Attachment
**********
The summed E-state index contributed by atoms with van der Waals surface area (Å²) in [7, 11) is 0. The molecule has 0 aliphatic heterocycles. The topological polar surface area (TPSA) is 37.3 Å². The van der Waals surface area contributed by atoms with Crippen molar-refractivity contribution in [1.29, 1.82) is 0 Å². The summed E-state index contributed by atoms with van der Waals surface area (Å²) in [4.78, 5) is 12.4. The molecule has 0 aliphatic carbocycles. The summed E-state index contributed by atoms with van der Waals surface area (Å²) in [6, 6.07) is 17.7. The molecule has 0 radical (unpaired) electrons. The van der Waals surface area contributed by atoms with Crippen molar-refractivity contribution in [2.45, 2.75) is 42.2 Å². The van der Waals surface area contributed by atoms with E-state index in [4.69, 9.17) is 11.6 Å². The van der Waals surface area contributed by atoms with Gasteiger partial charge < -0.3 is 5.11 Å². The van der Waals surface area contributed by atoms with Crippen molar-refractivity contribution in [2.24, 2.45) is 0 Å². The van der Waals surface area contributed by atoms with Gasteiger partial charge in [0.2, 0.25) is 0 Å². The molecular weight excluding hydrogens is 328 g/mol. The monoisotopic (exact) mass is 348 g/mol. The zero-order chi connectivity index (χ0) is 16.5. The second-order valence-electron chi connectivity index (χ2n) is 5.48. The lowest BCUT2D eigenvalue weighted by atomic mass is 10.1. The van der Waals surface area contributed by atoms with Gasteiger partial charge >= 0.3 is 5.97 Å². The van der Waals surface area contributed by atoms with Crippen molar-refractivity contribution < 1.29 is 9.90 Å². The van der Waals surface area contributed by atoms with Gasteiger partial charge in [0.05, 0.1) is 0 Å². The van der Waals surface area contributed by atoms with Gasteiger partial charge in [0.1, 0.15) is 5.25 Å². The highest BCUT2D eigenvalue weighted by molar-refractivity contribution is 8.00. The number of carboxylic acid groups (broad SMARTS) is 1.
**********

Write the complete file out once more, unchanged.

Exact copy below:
The summed E-state index contributed by atoms with van der Waals surface area (Å²) in [7, 11) is 0. The molecule has 0 aliphatic heterocycles. The topological polar surface area (TPSA) is 37.3 Å². The van der Waals surface area contributed by atoms with Crippen molar-refractivity contribution in [1.29, 1.82) is 0 Å². The summed E-state index contributed by atoms with van der Waals surface area (Å²) in [4.78, 5) is 12.4. The molecule has 0 aliphatic carbocycles. The summed E-state index contributed by atoms with van der Waals surface area (Å²) in [6, 6.07) is 17.7. The molecule has 0 radical (unpaired) electrons. The van der Waals surface area contributed by atoms with Crippen molar-refractivity contribution in [2.45, 2.75) is 42.2 Å². The van der Waals surface area contributed by atoms with E-state index in [4.69, 9.17) is 11.6 Å². The van der Waals surface area contributed by atoms with Gasteiger partial charge < -0.3 is 5.11 Å². The van der Waals surface area contributed by atoms with Crippen molar-refractivity contribution in [2.24, 2.45) is 0 Å². The van der Waals surface area contributed by atoms with Gasteiger partial charge in [0.2, 0.25) is 0 Å². The molecular weight excluding hydrogens is 328 g/mol. The monoisotopic (exact) mass is 348 g/mol. The zero-order chi connectivity index (χ0) is 16.5. The second-order valence-electron chi connectivity index (χ2n) is 5.48. The lowest BCUT2D eigenvalue weighted by atomic mass is 10.1. The van der Waals surface area contributed by atoms with Gasteiger partial charge >= 0.3 is 5.97 Å². The van der Waals surface area contributed by atoms with Crippen molar-refractivity contribution < 1.29 is 9.90 Å². The van der Waals surface area contributed by atoms with Gasteiger partial charge in [0.05, 0.1) is 0 Å². The van der Waals surface area contributed by atoms with Gasteiger partial charge in [0.1, 0.15) is 5.25 Å². The highest BCUT2D eigenvalue weighted by molar-refractivity contribution is 8.00. The number of carboxylic acid groups (broad SMARTS) is 1.